1. Limited time only! Sign up for a free 30min personal tutor trial with Chegg Tutors
    Dismiss Notice
Dismiss Notice
Join Physics Forums Today!
The friendliest, high quality science and math community on the planet! Everyone who loves science is here!

Geometry + Trigonometry Textbook

  1. Sep 3, 2012 #1
    Basically, I want a trigonometry textbook, but a lot of the texts on trigonometry use theorems in geometry as though you are already familiar with them and simply skip proofs for these theorems (such as Pythagoras theorem, some properties of triangles, properties of quadrilaterals and triangles inscribed in a circle, etc). Now, I don't want a separate text for geometry listing these theorems and their proofs. I need a trigonometry text where geometry is the introductory part (with proofs), covering only the theorems necessary and approaching these theorems in such a way that they make the sections on trigonometry easier (kind of like how Serge Lang introduced isometries before analytic geometry).

    My main problem with trigonometry are the formulas dealing with relations btw. various trig. ratios (specifically, trig. ratios of sum & difference of angles). I can learn them by heart, but no matter how much I think about them, I can't understand them conceptually. Even the proofs that use the distance formula for two points on the unit circle don't seem to help with my understanding.

    So, the question is, does anyone know of a trigonometric text where everything follows logically and is hard to understand (hard to understand, because it would use concepts necessary to understand the matter clearly)?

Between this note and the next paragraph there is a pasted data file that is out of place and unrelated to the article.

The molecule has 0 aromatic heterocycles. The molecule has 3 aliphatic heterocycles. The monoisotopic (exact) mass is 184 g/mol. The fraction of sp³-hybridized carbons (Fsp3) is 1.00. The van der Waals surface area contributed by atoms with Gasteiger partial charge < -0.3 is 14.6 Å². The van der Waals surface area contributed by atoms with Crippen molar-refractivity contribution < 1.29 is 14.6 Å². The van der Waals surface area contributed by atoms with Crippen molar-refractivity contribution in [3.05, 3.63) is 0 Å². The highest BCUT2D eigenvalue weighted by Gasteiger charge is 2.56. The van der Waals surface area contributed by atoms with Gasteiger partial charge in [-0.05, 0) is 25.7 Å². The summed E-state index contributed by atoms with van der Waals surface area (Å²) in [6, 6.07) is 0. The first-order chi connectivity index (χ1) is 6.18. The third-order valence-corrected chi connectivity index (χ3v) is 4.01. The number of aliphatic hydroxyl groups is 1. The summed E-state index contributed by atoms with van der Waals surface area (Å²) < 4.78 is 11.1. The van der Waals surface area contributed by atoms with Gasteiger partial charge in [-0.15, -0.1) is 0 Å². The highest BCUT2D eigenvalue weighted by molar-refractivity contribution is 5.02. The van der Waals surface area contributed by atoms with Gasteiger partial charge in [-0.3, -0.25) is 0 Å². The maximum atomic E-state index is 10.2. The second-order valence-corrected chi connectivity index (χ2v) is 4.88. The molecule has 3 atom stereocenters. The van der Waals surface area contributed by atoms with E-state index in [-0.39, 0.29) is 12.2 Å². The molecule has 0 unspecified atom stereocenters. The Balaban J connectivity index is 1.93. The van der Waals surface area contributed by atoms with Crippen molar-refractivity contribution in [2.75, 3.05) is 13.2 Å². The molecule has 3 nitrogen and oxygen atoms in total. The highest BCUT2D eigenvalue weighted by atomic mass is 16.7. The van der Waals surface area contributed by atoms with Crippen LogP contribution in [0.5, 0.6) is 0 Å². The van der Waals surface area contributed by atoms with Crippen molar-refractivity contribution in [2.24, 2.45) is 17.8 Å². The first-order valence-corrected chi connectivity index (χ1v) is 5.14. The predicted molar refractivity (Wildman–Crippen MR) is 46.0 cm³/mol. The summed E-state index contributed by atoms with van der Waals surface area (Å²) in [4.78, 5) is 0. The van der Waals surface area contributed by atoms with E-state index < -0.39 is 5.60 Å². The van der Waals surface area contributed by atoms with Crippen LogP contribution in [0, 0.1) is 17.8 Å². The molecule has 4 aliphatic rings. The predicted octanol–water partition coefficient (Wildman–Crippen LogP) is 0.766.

Thank You.
  2. jcsd
  3. Sep 3, 2012 #2
    Euclidean geometry is different than algebra or calculus in that it is a highly empirical science. That is, there exists many different axiomatizations of Euclidean space which are equally good so it is not necessary to encounter any axiodeductive proof in Euclidean geometry. Visual proofs should suffice.

    To prove that the interior angles of a quadralateral add up to a full circle, it is only necessary to convince oneself that the interior angles of a triangle add up to a line. This can be justified by a method I was taught in 5th grade: Cut out a paper triangle and then cut each of its three corners. Juxtapose those corners and the scraps of paper form a straight line. You can prove that a quadralateral's interior angles add up to a full circle by partitioning it into two triangles and doing a bit of algebra.

    There are a lot of "proofs" to the Pythagoran theorem. My favorite is the "oragami" technique explained by Vi Hart:

    A great website to learn lots of geometric theorems and their proofs at cut-the-knot: http://www.cut-the-knot.org/manifesto/index.shtml

    Of course, the best way to study geometry is by getting a geometry kit, a copy of Hilbert's Geometry and the Imagination, and go to work!

    For trigonometry, I'd reccommend Gel'fand Trigonometry. If you want a more rigorous treatment of the trigonometric functions (i.e. their analytic definition), Shilov has a nice section on it in Elementary Real and Complex Analysis.
    Last edited by a moderator: Sep 25, 2014
  4. Sep 4, 2012 #3
Share this great discussion with others via Reddit, Google+, Twitter, or Facebook